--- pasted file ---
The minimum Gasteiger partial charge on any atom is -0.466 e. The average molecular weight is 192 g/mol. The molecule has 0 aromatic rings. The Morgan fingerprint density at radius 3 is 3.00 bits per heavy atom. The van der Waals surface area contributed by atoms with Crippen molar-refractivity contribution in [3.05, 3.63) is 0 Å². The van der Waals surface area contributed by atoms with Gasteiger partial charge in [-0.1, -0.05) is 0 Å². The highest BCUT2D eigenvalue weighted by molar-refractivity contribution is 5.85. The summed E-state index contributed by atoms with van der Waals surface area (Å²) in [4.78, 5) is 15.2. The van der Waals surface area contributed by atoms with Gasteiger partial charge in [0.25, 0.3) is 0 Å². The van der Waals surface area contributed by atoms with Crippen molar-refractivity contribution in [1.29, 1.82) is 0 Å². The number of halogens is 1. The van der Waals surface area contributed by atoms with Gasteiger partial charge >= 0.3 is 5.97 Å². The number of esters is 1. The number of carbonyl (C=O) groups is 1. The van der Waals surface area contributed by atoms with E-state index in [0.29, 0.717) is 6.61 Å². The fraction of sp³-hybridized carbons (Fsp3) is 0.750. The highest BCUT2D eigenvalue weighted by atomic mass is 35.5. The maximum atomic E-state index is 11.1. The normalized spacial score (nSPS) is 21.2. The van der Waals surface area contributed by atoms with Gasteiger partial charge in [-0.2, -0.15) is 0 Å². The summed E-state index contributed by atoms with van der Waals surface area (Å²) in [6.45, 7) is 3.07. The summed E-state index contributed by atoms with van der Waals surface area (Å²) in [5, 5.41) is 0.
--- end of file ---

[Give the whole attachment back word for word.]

The minimum Gasteiger partial charge on any atom is -0.466 e. The average molecular weight is 192 g/mol. The molecule has 0 aromatic rings. The Morgan fingerprint density at radius 3 is 3.00 bits per heavy atom. The van der Waals surface area contributed by atoms with Crippen molar-refractivity contribution in [3.05, 3.63) is 0 Å². The van der Waals surface area contributed by atoms with Gasteiger partial charge in [-0.1, -0.05) is 0 Å². The highest BCUT2D eigenvalue weighted by molar-refractivity contribution is 5.85. The summed E-state index contributed by atoms with van der Waals surface area (Å²) in [4.78, 5) is 15.2. The van der Waals surface area contributed by atoms with Gasteiger partial charge in [0.25, 0.3) is 0 Å². The van der Waals surface area contributed by atoms with Crippen molar-refractivity contribution in [1.29, 1.82) is 0 Å². The number of halogens is 1. The van der Waals surface area contributed by atoms with Gasteiger partial charge >= 0.3 is 5.97 Å². The number of esters is 1. The number of carbonyl (C=O) groups is 1. The van der Waals surface area contributed by atoms with E-state index in [0.29, 0.717) is 6.61 Å². The fraction of sp³-hybridized carbons (Fsp3) is 0.750. The highest BCUT2D eigenvalue weighted by atomic mass is 35.5. The maximum atomic E-state index is 11.1. The normalized spacial score (nSPS) is 21.2. The van der Waals surface area contributed by atoms with Gasteiger partial charge in [-0.2, -0.15) is 0 Å². The summed E-state index contributed by atoms with van der Waals surface area (Å²) in [6.45, 7) is 3.07. The summed E-state index contributed by atoms with van der Waals surface area (Å²) in [5, 5.41) is 0.